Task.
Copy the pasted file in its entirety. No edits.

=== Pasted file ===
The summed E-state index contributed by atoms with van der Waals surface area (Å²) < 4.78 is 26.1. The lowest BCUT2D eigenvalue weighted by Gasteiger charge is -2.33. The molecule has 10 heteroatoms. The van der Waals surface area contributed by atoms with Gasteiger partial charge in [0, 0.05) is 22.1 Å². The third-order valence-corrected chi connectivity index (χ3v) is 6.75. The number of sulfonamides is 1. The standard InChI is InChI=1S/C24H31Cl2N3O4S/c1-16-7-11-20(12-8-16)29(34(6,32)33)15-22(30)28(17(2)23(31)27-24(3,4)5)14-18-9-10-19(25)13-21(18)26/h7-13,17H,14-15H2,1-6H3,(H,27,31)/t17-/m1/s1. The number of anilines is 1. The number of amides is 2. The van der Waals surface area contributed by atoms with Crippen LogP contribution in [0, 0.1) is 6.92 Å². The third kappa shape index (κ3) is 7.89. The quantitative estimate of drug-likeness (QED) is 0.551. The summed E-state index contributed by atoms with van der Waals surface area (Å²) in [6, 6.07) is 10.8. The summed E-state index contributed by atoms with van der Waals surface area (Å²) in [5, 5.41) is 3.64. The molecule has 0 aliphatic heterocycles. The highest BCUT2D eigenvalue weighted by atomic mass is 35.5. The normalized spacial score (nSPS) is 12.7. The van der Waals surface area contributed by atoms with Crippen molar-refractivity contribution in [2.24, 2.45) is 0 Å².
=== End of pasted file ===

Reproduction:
The summed E-state index contributed by atoms with van der Waals surface area (Å²) < 4.78 is 26.1. The lowest BCUT2D eigenvalue weighted by Gasteiger charge is -2.33. The molecule has 10 heteroatoms. The van der Waals surface area contributed by atoms with Gasteiger partial charge in [0, 0.05) is 22.1 Å². The third-order valence-corrected chi connectivity index (χ3v) is 6.75. The number of sulfonamides is 1. The standard InChI is InChI=1S/C24H31Cl2N3O4S/c1-16-7-11-20(12-8-16)29(34(6,32)33)15-22(30)28(17(2)23(31)27-24(3,4)5)14-18-9-10-19(25)13-21(18)26/h7-13,17H,14-15H2,1-6H3,(H,27,31)/t17-/m1/s1. The number of anilines is 1. The number of amides is 2. The van der Waals surface area contributed by atoms with Crippen LogP contribution in [0, 0.1) is 6.92 Å². The third kappa shape index (κ3) is 7.89. The quantitative estimate of drug-likeness (QED) is 0.551. The summed E-state index contributed by atoms with van der Waals surface area (Å²) in [6, 6.07) is 10.8. The summed E-state index contributed by atoms with van der Waals surface area (Å²) in [5, 5.41) is 3.64. The molecule has 0 aliphatic heterocycles. The highest BCUT2D eigenvalue weighted by atomic mass is 35.5. The normalized spacial score (nSPS) is 12.7. The van der Waals surface area contributed by atoms with Crippen molar-refractivity contribution in [2.24, 2.45) is 0 Å².